Preventing errors with include files

It is important to resolve all errors before deploying PHP pages on the Internet. Many hosting companies turn off error notifications, if you do not see an error message, this does not mean that everything is in order with the page. Pages that use server-side technologies, such as PHP, deal with a large number of unforeseen situations, so it is wise to create protection in the code by checking the values ​​before using them.

Check for variables

You should always use the isset () command to check for the existence of a variable that receives the value from the included files and enclose any code that uses it in the conditional statement.

You can set a variable to a default value as follows:

if (! isset ($ someVariable)) { $ someVariable = default value; }

The logical negation operator is used to verify that the variable $ someVariable has not been set. If the $ some variable does not exist, it is assigned a default value, which can then be used in the script. If the variable already exists, the code inside the conditional statement is skipped and the original value is used.   Check for the existence of a function or class Included files are often used to define custom functions or classes. Attempting to use a function or class that has not been defined causes a fatal error. To verify that a function is defined, pass the function name as a string to function_exists (). When passing a function name as a parameter to function_exists (), do not put brackets at the end of the function name. For example, you can verify that the doubleIt () function is defined as follows:

if (function_exists (‘doubleIt’)) { // use doubleIt () }

To verify that the class is defined, use the class_exists () function in the same way, passing a string containing the class name as an argument:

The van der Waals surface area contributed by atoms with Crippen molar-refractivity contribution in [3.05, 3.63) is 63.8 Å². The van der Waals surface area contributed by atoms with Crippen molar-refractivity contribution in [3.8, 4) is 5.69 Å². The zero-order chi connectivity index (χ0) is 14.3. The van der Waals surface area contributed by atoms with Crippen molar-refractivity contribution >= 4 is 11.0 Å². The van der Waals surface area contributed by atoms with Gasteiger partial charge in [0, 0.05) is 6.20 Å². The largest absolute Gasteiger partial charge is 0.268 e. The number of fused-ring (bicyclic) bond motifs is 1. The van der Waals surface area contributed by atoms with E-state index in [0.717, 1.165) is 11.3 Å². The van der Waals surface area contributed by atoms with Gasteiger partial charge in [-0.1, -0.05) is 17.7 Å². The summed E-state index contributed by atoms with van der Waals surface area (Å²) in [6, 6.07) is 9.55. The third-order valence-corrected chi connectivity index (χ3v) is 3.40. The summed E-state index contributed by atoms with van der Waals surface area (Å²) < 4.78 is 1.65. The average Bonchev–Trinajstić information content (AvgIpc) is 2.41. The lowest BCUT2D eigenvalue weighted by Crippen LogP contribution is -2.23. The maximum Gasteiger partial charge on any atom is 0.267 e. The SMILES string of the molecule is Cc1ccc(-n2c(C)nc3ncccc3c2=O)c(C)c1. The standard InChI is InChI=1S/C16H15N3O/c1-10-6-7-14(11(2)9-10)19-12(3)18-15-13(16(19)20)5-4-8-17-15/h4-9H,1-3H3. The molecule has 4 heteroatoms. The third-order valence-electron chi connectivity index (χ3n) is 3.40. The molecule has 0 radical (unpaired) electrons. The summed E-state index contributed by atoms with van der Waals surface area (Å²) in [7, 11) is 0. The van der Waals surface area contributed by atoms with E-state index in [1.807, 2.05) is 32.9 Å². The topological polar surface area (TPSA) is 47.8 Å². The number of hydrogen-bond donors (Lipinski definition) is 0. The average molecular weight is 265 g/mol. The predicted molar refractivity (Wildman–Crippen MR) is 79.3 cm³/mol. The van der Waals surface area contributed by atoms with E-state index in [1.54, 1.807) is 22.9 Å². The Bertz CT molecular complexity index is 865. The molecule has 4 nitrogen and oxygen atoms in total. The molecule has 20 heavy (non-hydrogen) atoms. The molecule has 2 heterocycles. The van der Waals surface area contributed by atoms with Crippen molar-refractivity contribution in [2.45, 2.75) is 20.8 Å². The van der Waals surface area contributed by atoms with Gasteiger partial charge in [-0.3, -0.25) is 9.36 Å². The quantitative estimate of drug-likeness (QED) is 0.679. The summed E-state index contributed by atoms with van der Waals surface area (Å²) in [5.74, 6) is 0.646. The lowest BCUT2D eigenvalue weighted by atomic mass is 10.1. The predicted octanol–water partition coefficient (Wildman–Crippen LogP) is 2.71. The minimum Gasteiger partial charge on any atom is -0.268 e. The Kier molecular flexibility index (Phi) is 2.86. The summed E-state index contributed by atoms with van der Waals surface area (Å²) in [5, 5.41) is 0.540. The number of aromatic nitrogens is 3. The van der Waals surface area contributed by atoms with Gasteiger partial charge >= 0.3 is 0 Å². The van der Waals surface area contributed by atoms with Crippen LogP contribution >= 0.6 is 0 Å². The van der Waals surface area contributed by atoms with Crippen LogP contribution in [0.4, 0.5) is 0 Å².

if (class_exists (‘MyClass’)) { // use MyClass }

If you intend to use a function or class that is not yet defined in the script, a more practical approach would be to include the file containing the definition of the given class or function using the conditional statement. For example, if the definition of the doubleIt () function is in a file called  

if (! function_exists (‘doubleIt’)) { require_once (‘includes /’); }

Temporarily enable error messages

Error messages are needed to help the developer. Unfortunately, displaying messages on a production site provides information that may be useful to an attacker, and that is why most hosting companies turn off error messages. Depending on the nature of the error, all you can see when you go to the page is a blank screen. There is little benefit from it when you need to find out what happened to pages that worked flawlessly in the local testing environment.

Fortunately, you can easily enable temporary output of error messages for a single page using the ini_set () function, which can be used to change some directives in php.ini in the PHP configuration file on the server.

Add the following code at the top of the problem page:

Upload the file to the remote server, and reload the page in the browser. You should see an error message on the screen. Correct the problem and check the page again. If the page displays correctly, remove the extra line of code.

If you still see a blank screen, it means that there is a syntax error in the PHP code. Using ini_set () does not work if parsing errors exist.